Brief Fact Summary. Two Chicago police officers made a warrantless drug arrest of the defendant, McCray (the “defendant”), based on probable cause provided by an undercover informant. The officers testified the informant was credible because of his past information. The Supreme Court of the United States (“Supreme Court”) upheld the arrest.
Synopsis of Rule of Law. When an informant’s testimony goes to probable cause, and not to guilt or innocence, the government need not disclose the informant’s identity.
It should rest entirely with the judge who hears the motion to suppress to decide whether he needs such disclosure as to the informant in order to decide whether the officer is a believable witness.View Full Point of Law
Issue. Must the government identify an undercover informant whose testimony went only to probable cause, not guilt?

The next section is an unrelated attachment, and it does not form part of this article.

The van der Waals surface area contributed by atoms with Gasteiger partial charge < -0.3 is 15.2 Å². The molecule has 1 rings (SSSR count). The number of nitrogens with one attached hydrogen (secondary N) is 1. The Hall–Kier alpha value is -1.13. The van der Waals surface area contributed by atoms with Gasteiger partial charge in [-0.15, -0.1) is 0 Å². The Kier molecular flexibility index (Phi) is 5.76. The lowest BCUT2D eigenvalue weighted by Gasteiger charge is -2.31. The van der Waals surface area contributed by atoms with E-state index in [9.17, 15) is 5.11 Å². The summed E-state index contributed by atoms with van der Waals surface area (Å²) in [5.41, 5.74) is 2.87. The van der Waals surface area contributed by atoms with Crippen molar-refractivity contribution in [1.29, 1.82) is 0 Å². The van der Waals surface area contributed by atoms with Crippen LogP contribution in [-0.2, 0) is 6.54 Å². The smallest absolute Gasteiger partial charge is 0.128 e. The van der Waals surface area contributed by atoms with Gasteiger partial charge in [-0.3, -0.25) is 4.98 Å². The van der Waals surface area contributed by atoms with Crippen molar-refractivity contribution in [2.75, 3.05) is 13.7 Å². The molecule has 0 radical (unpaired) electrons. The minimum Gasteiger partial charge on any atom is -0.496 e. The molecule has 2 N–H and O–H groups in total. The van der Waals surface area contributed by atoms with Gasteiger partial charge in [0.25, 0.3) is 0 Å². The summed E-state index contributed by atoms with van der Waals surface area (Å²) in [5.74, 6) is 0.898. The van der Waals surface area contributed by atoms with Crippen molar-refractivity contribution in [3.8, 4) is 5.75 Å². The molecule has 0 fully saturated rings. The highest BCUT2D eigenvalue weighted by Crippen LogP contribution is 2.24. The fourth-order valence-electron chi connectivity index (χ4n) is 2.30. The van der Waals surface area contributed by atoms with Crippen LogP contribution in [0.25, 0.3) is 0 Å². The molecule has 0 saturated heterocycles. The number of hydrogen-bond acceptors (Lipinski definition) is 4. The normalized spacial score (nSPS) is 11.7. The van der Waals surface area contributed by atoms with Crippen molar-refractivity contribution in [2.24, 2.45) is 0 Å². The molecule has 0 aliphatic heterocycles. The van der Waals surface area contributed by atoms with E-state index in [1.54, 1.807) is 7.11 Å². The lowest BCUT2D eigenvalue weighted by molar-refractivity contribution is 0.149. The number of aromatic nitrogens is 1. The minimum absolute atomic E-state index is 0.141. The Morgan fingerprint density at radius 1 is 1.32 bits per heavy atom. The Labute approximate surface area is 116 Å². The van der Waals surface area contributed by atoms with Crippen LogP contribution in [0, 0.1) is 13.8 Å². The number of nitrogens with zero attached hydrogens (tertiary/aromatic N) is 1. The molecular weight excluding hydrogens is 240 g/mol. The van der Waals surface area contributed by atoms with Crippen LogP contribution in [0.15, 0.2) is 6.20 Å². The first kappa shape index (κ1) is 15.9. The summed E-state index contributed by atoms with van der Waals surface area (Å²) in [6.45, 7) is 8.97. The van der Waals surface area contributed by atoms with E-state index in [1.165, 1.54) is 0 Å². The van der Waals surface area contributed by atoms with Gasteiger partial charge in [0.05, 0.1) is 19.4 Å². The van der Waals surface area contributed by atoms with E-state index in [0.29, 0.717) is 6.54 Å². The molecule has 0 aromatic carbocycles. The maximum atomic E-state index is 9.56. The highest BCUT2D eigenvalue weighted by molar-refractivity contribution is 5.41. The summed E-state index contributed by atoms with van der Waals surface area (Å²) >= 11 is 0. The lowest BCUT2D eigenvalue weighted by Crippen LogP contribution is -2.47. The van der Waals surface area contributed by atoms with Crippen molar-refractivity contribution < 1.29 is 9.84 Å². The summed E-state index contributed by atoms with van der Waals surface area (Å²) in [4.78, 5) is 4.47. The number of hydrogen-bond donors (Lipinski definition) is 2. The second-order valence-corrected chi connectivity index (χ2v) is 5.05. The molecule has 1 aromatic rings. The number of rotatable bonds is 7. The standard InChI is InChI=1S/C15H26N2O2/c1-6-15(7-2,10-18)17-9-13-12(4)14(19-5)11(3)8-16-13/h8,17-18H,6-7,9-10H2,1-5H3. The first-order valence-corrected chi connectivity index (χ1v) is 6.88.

Held. The government need not identify an undercover informant whose testimony goes only to probable cause.
Dissent. Previous decisions of the Supreme Court encourage the police to obtain warrants. This decision goes against that trend. Arrests with warrants are weighed more heavily than those without because a neutral magistrate controls whether the police have met their probable cause burden. This decision allows the police themselves to make that decision. Disclosure of informants is necessary to determine the validity of a probable cause affidavit.
Discussion. The majority distinguished the instant case from the earlier Rovario case because in Rovario, the informant’s role went to the defendant’s guilt. In the instant case, the informant’s role went only to probable cause. The majority also relied on the fact that several states, including Illinois, had specific statutes protecting an informant’s identity. The dissenters argued that because Mapp v. Ohio bound states to requiring warrants absent exigent circumstances, the fact that states had informant privileges was irrelevent.